See section 6.0.2 for an explanation of the ==> and <== operators.

### 22.3. Logical Expressions

LogicalExpression(allowLemma, allowLambda) =
RelationalExpression(allowLemma, allowLambda)
[ ( "&&" RelationalExpression(allowLemma, allowLambda)
{ "&&" RelationalExpression(allowLemma, allowLambda) }
| "||" RelationalExpression(allowLemma, allowLambda)
{ "||" RelationalExpression(allowLemma, allowLambda) }
)
] 

See section 6.0.1 for an explanation of the && (or ∧) and || (or ∨) operators.

### 22.4. Relational Expressions

RelationalExpression(allowLemma, allowLambda) =
Term(allowLemma, allowLambda)
[ RelOp Term(allowLemma, allowLambda)
{ RelOp Term(allowLemma, allowLambda) } ]

RelOp =
( "==" [ "#" "[" Expression(allowLemma: true, allowLambda: true) "]" ]
| "<" | ">" | "<=" | ">="
| "!=" [ "#" "[" Expression(allowLemma: true, allowLambda: true) "]" ]
| "in"
| "!in"
| "!!"
)


The relation expressions that have a RelOp compare two or more terms. As explained in section 6, ==, !=, <, >, <=, and >= and their corresponding Unicode equivalents are chaining.

The in and !in operators apply to collection types as explained in section 9 and represent membership or non-membership respectively.

The !! represents disjointness for sets and multisets as explained in sections 9.0 and 9.1.

Note that x ==#[k] y is the prefix equality operator that compares co-inductive values for equality to a nesting level of k, as explained in section 18.2.3.0.

### 22.5. Terms

Term(allowLemma, allowLambda) =
Factor(allowLemma, allowLambda)
AddOp = ( "+" | "-" ) 

Terms combine Factors by adding or subtracting. Addition has these meanings for different types:

• Arithmetic addition for numeric types (section 6.1).
• Union for sets and multisets (sections 9.0 and 9.1)
• Concatenation for sequences (section 9.2)

Subtraction is arithmetic subtraction for numeric types, and set or multiset difference for sets and multisets.

### 22.6. Factors

Factor(allowLemma, allowLambda) =
UnaryExpression(allowLemma, allowLambda)
{ MulOp UnaryExpression(allowLemma, allowLambda) }
MulOp = ( "*" | "/" | "%" ) 

A Factor combines UnaryExpressions using multiplication, division, or modulus. For numeric types these are explained in section 6.1.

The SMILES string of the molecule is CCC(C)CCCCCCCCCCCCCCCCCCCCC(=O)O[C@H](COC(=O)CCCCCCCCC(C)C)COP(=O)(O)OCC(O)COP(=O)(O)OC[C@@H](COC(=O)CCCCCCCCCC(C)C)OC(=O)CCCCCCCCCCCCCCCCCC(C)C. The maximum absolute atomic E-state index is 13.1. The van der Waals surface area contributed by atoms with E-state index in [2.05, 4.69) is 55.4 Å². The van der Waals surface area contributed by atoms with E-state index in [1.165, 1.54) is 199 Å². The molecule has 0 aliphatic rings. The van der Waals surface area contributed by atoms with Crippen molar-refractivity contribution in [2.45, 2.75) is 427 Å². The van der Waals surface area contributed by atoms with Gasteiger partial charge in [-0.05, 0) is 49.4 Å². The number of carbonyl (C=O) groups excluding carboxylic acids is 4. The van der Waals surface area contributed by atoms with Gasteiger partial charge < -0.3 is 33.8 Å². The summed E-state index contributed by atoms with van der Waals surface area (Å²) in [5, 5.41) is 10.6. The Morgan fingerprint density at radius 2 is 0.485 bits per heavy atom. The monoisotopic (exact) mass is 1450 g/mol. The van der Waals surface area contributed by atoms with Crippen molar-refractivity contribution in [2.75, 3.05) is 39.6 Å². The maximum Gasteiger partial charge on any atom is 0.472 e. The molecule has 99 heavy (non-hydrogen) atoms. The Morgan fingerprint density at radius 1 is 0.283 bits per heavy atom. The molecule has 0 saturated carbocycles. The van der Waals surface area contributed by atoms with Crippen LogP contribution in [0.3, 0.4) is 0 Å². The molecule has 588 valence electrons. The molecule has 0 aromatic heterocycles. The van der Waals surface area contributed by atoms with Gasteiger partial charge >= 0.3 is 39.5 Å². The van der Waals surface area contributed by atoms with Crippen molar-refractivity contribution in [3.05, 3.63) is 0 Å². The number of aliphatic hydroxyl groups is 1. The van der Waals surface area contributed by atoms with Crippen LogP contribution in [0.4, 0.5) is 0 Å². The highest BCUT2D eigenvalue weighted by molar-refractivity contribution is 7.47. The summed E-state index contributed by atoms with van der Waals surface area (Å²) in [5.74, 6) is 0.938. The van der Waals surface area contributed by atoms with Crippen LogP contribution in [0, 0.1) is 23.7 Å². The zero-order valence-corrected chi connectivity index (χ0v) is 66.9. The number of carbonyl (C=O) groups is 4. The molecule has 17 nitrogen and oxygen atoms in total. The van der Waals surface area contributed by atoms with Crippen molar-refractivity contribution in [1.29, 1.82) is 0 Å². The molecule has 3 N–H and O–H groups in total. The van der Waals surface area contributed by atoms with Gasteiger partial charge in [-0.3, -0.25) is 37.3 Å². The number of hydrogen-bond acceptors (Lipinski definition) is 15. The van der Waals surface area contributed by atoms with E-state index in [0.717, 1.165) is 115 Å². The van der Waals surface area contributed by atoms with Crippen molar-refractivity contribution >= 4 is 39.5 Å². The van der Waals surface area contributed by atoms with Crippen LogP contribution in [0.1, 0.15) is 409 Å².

Only * has a non-numeric application. It represents set or multiset intersection as explained in sections 9.0 and 9.1.

### 22.7. Unary Expressions

UnaryExpression(allowLemma, allowLambda) =
( "-" UnaryExpression(allowLemma, allowLambda)
| "!" UnaryExpression(allowLemma, allowLambda)
| PrimaryExpression_(allowLemma, allowLambda)
)


A UnaryExpression applies either numeric (section 6.1) or logical (section 6.0) negation to its operand.

### 22.8. Primary Expressions

PrimaryExpression_(allowLemma, allowLambda) =
( MapDisplayExpr { Suffix }
| LambdaExpression(allowLemma)
| EndlessExpression(allowLemma, allowLambda)
| NameSegment { Suffix }
| SeqDisplayExpr { Suffix }
| SetDisplayExpr { Suffix }
| MultiSetExpr { Suffix }
| ConstAtomExpression { Suffix }
)


After descending through all the binary and unary operators we arrive at the primary expressions which are explained in subsequent sections. As can be seen, a number of these can be followed by 0 or more Suffixes to select a component of the value.

If the allowLambda is false then LambdaExpressions are not recognized in this context.

### 22.9. Lambda expressions

LambdaExpression(allowLemma) =
( WildIdent
| "(" [ IdentTypeOptional { "," IdentTypeOptional } ] ")"
)
LambdaSpec_
LambdaArrow Expression(allowLemma, allowLambda: true)

LambdaArrow = ( "=>" | "->" ) 

See section 4.3 for a description of LambdaSpec.

In addition to named functions, Dafny supports expressions that define functions. These are called lambda (expression)s (some languages know them as anonymous functions). A lambda expression has the form: